Sources: Celebrating Christmas by Rev. Jude Winkler, OFM Conv.; “Why is Christmas Day on the 25th December?”; “Christmas

The Short Walk to Barbarity

by Chris Gacek

July 23, 2015

Whether it is the mind-boggling cruelty of ISIS or the clinical brutality of Planned Parenthood officials contemplating the trafficking of fetal organs, we are reminded of the thin line that separates civilization from barbarism. The heart of man is desperately wicked and deceitful who could comprehend its depravity but for God alone.

Coincidental with these recent events, the AHC cable channel is now showing a new series, “Auschwitz: The Final Solution.” If it is not the best historical documentary series produced about the Nazi extermination machine and its most notorious factory of death, then it is absolutely in the top tier of such programs. It is scheduled for Mondays at 10, but there only a couple episodes remaining at most. My best advice is to set your recorder to pick up and new and repeat episodes. Sooner or later AHC will show it again. I thought that I had a good knowledge of this history, but the series proved otherwise decisively. If you have any interest in the history of the Second World War or the Holocaust you will want to watch it.

If you get Netflix, you can stream “My Italian Secret: The Forgotten Heroes,” a fine 2014 documentary that provides an overview of the manner in which many Italians, including seemingly innumerable Catholic nuns and priests, formed a human chain of cooperation across the nation to hide, move, and save thousands of Jews from the Nazis. This took place after the Germans took over the country in September 1943. Of course, a good many Italians cooperated and betrayed Jews, but the documentary shows a world less hopeless than the one encountered in Eastern Europe. Each of these Italians risked their lives, and the documentary restores some faith in human decency. Especially uplifting is the story of Tour de France-winning cyclist Gino Bartali whose activities are described along with those of other heroes.

Conservative Conservatism

by Rob Schwarzwalder

June 15, 2015

In 2003, Bill Kristol wrote in The Weekly Standard that “the historical task and political purpose of neoconservatism would seem to be this: to convert the Republican party, and American conservatism in general, against their respective wills, into a new kind of conservative politics suitable to governing a modern democracy … Neocons do not like the concentration of services in the welfare state and are happy to study alternative ways of delivering these services. But they are impatient with the Hayekian notion that we are on ‘the road to serfdom.’ Neocons do not feel that kind of alarm or anxiety about the growth of the state in the past century, seeing it as natural, indeed inevitable.”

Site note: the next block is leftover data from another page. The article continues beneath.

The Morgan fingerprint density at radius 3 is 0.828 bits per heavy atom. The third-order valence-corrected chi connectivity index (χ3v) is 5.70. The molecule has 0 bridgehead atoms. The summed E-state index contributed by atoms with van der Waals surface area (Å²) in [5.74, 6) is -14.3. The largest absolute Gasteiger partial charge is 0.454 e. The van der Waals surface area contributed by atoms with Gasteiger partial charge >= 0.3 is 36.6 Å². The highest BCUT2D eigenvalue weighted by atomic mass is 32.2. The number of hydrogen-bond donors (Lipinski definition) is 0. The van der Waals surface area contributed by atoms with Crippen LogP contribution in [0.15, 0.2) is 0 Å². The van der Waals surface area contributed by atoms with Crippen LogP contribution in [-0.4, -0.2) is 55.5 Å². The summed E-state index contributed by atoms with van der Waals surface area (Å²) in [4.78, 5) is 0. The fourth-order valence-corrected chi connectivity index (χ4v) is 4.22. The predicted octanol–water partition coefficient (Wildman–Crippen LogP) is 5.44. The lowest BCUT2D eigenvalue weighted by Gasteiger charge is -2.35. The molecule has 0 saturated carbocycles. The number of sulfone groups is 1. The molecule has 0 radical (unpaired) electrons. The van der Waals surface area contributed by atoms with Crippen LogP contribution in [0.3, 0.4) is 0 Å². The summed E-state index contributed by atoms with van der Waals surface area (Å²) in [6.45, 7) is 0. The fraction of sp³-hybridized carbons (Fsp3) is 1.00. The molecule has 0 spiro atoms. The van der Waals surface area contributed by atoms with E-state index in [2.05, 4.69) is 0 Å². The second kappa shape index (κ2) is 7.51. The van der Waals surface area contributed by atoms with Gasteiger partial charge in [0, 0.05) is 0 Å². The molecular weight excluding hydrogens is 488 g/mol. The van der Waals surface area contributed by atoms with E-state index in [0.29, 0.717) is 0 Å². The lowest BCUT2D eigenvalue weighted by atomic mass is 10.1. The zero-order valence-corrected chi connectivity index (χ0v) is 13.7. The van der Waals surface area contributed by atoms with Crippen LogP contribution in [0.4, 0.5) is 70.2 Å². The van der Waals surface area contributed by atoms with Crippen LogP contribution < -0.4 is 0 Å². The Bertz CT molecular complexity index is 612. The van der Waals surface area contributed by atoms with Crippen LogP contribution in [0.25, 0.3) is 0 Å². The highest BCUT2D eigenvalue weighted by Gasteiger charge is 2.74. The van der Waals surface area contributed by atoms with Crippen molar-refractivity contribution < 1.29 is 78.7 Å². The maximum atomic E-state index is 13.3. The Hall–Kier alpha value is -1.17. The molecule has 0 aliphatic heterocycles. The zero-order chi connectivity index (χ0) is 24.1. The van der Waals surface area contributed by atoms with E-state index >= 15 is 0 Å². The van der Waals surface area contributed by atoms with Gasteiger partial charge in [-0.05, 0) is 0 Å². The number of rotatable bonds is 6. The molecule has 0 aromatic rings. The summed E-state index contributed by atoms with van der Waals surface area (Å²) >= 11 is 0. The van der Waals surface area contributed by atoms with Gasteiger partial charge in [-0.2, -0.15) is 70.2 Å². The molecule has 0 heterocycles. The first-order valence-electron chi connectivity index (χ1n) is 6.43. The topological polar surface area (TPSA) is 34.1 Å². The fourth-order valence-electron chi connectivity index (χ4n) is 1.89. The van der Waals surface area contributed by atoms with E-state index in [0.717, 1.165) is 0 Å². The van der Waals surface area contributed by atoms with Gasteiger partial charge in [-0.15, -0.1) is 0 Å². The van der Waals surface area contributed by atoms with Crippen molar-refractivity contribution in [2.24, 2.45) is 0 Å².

A few years earlier, Marvin Olasky articulated a vision of “compassionate conservatism” thusly: “The major flaw of the modern welfare state is not that it is extravagant, but that it is too stingy. It gives the needy bread and tells them to be content with that alone. It gives the rest of us the opportunity to be stingy also, and to salve our consciences even as we scrimp on what many of the destitute need most — love, time, and a challenge to be ‘little lower than the angels’ rather than one thumb up from monkeys.”

Now we read a good deal about reform conservatism, whose proponents advance a quite sophisticated and wide-ranging program articulated elegantly by Yuval Levin. “American conservatives need to offer our vision as a genuine alternative to the status quo,” he writes. “Doing so requires us to make an appeal to the broader public grounded in both a practical and a theoretical case, and therefore to engage simultaneously with the mundane realities of American government and the principles and philosophy that underlie our idea of the proper character of society and politics. It requires, in other words, a political program that draws on a conservative anthropology, sociology, and epistemology, and expresses itself in terms of both political philosophy and public administration. This means that today’s Right needs both a firmer grounding in the foundations of the conservative tradition in American politics and more practical policy proposals that can speak to the public’s needs and wants.”

All of these qualified visions of conservatism and conservative governance have much to commend them in philosophy, analysis, and substantive proposals. However, the modifiers noted seem to imply some deficiency in the philosophy they claim essentially to endorse. That’s worrisome.

Conservatism, properly understood, is compassionate inherently. Much of what the “reform conservatives” want is what all conservatives want. Neoconservatism largely has integrated with its non-neo philosophical kin.

Soon I plan to write a longer and, I hope, both sympathetic and unifying piece about all of this. Suffice it for now to say that conservatives need simply to be conservatives in the truest sense of the term. That means confidence in our philosophy, winsomeness in tone, surefootedness in articulation, and undauntedness in the face of skepticism. Unmodified, unqualified, unapologetic in self-description, too.